Absolute Cowboy

Actor Stephen McHattie reunites with the Pontypool crew for another bloody romp

Film by Jorge Ignacio Castillo

Dreamland
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Actor-director partnerships in Canada are curiously rare. Atom Egoyan and Bruce Greenwood come to mind. David Cronenberg and Don McKellar. Xavier Dolan and his ego.

None of them compare to Bruce McDonald and Stephen McHattie’s prolific relationship.

The pair has been working together, on-and-off, for two decades. They met on the set of Emily of New Moon in P.E.I., a show in which McHattie was a regular and McDonald was invited to direct. “It’s hard to explain ‘why’ when you develop a friendship,” says the actor. “It’s rare when two people understand each other. It was one of those delightful accidents.”

McHattie has been involved in nearly every Bruce McDonald movie ever since, from cameos to starring roles. By most accounts, the finest hour of the partnership was Pontypool (2008), a horror film that became a Canadian cult classic. McHattie as shock jock Grant Mazzy made a huge impression, same as the notion language can transform normal people into flesh-eating maniacs. As allegories go, it’s a pretty decent one.

The same team is now back with a sequel of sorts, Dreamland, featuring the Pontypool leads as different characters: Johnny Deadeyes (McHattie) and Lisa the Killer (Lisa Houle, McHattie’s wife), two shady types looking for adventure. They got together periodically with Pontypool writer Tony Burgess, shaping Dreamland’s scenes and characters every couple of months over nearly three years.

McHattie pulls double duty as Johnny and a drug-addled trumpet player known as The Maestro. Johnny is a hired gun for a local gangster named Hercules (Henry Rollins), owner of the seediest bar in the city. Hercules plans to start catering to pedophiles, not what Johnny signed up for. Meanwhile, a couple of blocks away, The Maestro prepares to play at the lush wedding of a vampire and his underage bride. Their stories are bound to intersect, violently.

McHattie acknowledges he doesn’t like bloody things, but he’s willing to take on characters he finds common ground with: “Nothing should be outside of a possible human experience.”

The thespian’s affinity for Chet Baker (he portrayed him in a short and later played his dad in Born to Be Blue) helped shape both characters in Dreamland. “Chet was a tender player, but there was a side of him that was absolute cowboy,” he says.

Towards the end of the movie, McHattie even performs a song — “I save the world today” — the way Chet Baker would: flat delivery with a remarkable pitch.

Pontypool’s Long Legs

For a performer so often involved with extreme characters, Stephen McHattie is unassuming. I don’t believe in stereotypes but you could actually guess McHattie is from Nova Scotia without knowing anything about him.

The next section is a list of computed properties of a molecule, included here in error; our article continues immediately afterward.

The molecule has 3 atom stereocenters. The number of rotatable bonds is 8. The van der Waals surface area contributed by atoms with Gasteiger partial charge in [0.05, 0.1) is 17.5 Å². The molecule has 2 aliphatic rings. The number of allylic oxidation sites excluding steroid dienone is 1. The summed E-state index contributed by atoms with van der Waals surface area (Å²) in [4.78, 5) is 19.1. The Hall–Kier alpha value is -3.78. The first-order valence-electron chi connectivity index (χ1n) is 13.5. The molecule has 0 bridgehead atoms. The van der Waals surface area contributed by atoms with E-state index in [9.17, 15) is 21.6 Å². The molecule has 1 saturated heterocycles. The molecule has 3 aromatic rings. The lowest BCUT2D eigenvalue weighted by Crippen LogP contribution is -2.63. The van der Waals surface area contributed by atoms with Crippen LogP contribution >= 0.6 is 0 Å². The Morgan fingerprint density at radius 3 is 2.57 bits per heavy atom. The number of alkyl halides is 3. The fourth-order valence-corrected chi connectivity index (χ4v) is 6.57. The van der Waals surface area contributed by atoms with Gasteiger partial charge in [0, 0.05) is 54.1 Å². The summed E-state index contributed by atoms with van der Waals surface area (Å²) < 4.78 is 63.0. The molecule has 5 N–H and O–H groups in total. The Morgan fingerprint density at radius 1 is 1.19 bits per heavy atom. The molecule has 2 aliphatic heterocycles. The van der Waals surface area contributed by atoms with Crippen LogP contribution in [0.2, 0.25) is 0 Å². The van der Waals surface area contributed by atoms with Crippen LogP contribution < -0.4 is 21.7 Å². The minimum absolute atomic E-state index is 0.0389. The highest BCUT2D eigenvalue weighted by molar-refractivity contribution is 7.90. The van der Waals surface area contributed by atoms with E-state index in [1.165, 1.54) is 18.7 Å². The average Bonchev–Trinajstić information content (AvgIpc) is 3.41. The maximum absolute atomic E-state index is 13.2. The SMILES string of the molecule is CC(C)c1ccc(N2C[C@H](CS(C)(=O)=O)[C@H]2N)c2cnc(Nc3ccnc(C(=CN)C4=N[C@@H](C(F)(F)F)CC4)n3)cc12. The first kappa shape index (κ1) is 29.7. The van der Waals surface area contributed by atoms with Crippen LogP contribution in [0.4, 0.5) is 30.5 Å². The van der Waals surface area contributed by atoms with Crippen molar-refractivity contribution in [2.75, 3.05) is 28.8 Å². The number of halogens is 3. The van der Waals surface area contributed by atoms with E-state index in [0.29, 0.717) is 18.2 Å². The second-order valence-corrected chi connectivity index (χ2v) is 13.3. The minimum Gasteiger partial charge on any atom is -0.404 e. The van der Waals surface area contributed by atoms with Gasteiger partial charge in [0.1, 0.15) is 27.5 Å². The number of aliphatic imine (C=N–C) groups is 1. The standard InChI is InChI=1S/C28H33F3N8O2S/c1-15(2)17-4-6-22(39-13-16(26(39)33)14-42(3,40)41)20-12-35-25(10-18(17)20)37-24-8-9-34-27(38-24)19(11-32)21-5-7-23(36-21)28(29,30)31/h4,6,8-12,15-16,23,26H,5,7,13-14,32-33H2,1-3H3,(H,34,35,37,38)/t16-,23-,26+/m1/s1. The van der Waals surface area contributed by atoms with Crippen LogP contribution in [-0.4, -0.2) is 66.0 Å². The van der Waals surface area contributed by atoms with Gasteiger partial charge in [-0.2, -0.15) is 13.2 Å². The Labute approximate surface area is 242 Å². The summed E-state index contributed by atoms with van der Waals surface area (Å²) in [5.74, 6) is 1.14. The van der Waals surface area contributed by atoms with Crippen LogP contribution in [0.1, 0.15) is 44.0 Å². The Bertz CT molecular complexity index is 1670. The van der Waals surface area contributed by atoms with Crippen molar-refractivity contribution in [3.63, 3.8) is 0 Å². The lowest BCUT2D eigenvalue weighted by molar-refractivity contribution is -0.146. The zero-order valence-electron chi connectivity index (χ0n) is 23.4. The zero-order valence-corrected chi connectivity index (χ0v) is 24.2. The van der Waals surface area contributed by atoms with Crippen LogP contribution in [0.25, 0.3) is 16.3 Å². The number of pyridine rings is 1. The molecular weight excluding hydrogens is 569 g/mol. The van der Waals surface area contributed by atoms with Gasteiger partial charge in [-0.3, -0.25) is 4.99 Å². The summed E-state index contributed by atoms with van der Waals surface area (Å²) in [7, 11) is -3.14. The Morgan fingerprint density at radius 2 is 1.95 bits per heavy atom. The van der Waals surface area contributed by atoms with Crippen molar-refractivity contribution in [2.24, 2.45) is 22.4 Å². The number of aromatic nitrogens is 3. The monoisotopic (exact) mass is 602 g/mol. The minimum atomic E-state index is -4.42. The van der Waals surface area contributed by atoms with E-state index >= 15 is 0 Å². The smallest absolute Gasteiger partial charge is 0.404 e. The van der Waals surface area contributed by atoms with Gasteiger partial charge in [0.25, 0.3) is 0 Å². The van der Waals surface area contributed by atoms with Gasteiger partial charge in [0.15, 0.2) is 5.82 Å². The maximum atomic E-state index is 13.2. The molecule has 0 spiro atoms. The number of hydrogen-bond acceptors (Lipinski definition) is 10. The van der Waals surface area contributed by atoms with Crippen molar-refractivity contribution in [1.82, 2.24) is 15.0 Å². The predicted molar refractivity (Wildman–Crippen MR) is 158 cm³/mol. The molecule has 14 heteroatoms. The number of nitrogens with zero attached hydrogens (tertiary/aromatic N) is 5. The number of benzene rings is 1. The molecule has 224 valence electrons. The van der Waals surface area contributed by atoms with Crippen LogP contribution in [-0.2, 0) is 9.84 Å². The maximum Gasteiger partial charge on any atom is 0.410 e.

A textbook journeyman (you don’t accumulate over 200 credits in IMDb by staying home) McHattie has been taken aback by the COVID-19 shutdown. “It’s horrible”, says the actor, who acknowledges a couple of projects got cancelled because of the pandemic. “They’re going to try to pick up again in the fall, but who knows. It’s hard to keep money together.”

Of all the movies and TV shows McHattie has participated in, he thinks of Pontypool as his most underrated work, never mind the film’s considerable legs. “We shot it on the basement of a church in Toronto with very little money. It still found an audience.”

Twelve years later, the actor still wishes Pontypool had a better release.

“The distribution game is so rigged against us, it’s a difficult job to get some attention.”

A Director’s Actor

Bruce McDonald isn’t the only filmmaker to find Stephen McHattie a captivating screen presence. American auteurs have sought him out, often: Zach Snyder used McHattie in pivotal roles in 300 and Watchmen. Darren Aronofsky hired him to play intense religious men — a great inquisitor in The Fountain and the head zealot in Mother!

McHattie has a vague idea why these iconoclastic directors go to him repeatedly. “They all leave actors alone,” he says. “Other than that, I don’t have a clue.”

I ask him about Mother!, my favorite of the bunch.

“It was a trip to make,” he says. “We were all stuck on the set with hundreds of people. Darren put a lot of work into directing the crowd scenes and it really paid off, I was knocked out by his ability to individualize 400 people.”

As someone who moves seamlessly from big to small productions, McHattie acknowledges a degree of whiplash. “It’s like winter and summer,” he says. “In the middle of one, you wish you were in the other. But I like the variety. Usually on the big ones the directors are in video village and only come down when they absolutely have to. It’s more remote and exacting.

“Now big movies have gone into comic-book-land and it’s hard to find things worth doing.”

I remind McHattie he actually played a comic book hero, the original Nite Owl in Watchmen (“that was cool!”). The connection with Zach Snyder however didn’t translate into McHattie joining the DC-cinematic universe.

“He had a whim that he would put me in the Superman movie, but that went nowhere. I haven’t heard from him since.”